other autoimmune diseases
Other Autoimmune Diseases

Rheumatoid arthritis

AutoAb bind to the synovial membranes of joints

Chronic inflammation, scar tissue & joint destruction (page 516)

IgM anti-IgG antibody (rheumatoid factor)

Exact cause not known: Epstein Barr virus may play a role

Lupus

AutoAb against organs & tissues

Butterfly rash across nose & cheeks (page 516)

Kidneys, bones marrow, skin, nervous system, joints, muscles, heart, GI tract, nucleoprotein & mitochondria

Generalized loss of self tolerance

Exact cause not known:

Epstein-Barr Virus may play a role

more autoimmune diseases
More Autoimmune Diseases

Hashimoto thyroiditis

AutoAb & T cells reduce thyroid production

Hypothyroidism

HTLV-1

Graves Disease

AutoAb to receptors of cells in the thyroid that produce thyroxin

Overproduction of thyroxin

Hyperthyroidism

HTLV-1 (Human T-Lymphotropic Virus)

Multiple sclerosis

AutoAb & T cells damage myelin

Muscular weakness & tremors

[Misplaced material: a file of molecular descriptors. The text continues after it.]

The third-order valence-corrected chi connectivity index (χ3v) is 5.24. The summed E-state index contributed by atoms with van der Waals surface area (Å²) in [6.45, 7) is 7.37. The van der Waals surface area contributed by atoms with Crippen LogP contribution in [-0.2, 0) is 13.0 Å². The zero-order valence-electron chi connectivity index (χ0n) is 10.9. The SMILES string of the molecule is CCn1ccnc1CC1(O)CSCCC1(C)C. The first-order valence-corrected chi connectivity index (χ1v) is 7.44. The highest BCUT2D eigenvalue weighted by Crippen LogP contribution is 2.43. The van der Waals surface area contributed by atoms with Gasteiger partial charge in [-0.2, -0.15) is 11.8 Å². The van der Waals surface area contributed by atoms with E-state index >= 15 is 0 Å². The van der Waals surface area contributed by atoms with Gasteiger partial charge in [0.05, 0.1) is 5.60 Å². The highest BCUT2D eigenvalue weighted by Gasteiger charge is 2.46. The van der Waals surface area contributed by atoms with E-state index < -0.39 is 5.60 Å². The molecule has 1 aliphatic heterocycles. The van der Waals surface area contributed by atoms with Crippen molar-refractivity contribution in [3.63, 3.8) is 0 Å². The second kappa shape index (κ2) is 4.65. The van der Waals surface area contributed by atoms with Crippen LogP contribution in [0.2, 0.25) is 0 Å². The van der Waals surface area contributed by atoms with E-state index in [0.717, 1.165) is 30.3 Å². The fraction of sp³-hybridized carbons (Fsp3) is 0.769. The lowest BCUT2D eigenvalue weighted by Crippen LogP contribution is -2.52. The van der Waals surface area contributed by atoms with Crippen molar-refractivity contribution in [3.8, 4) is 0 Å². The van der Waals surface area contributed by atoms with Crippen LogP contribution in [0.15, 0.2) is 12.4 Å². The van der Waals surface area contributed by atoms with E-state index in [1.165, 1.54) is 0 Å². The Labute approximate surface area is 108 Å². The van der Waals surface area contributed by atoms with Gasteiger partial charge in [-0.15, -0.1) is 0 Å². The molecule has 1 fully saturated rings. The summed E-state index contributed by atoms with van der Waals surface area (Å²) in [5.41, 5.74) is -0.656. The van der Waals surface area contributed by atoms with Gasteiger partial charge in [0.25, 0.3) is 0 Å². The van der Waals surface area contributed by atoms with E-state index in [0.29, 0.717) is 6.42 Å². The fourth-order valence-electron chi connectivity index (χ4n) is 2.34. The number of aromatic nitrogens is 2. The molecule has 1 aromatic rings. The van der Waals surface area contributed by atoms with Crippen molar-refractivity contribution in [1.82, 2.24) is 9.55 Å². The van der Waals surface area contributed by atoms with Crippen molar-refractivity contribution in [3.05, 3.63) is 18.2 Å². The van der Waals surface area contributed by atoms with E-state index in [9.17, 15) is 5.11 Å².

Difficulties in speech, vision & paralysis

Hypothesis: Human herpes virus, possibly EBV

Myasthenia gravis

AutoAb bind to receptors of acetylcholine

Damages muscles  paralysis

Viral etiology proposed but none has been identified

herpes viruses
Herpes Viruses

www.cdc.gov

  • dsDNA linear genome
  • Enveloped DNA viruses
  • After entering the cells the capsid then travels along a microtubule to the nucleus
  • Binds to a nuclear pore
  • Viral DNA enters the nucleus through the pore and circularizes
  • Latency
    • May integrate into the host chromosome in a ganglia
  • Bud from the inner nuclear membrane
  • Envelope then fuses with the outer nuclear envelope and naked capsids enter the cytoplasm
  • Enter the into Golgi vesicles full of viral proteins
  • Capsid receives envelope in Golgi
  • Golgi vesicles delivers virions to the plasma membrane
  • New virus particle can infect another cell
  • Cause many diseases
slide9

Herpes simplex virus (HSV-1 + HSV-2)

    • oral herpes (cold sores)
    • genital herpes
    • congenital herpes (neonatal herpes) can cause blindness and neurological problems
    • keratoconjunctivitis (ocular herpes)
    • herpes encephalitis
    • herpes meningitis
  • Varicella-Zoster Virus (VZV):
    • chickenpox
    • shingles (herpes zoster)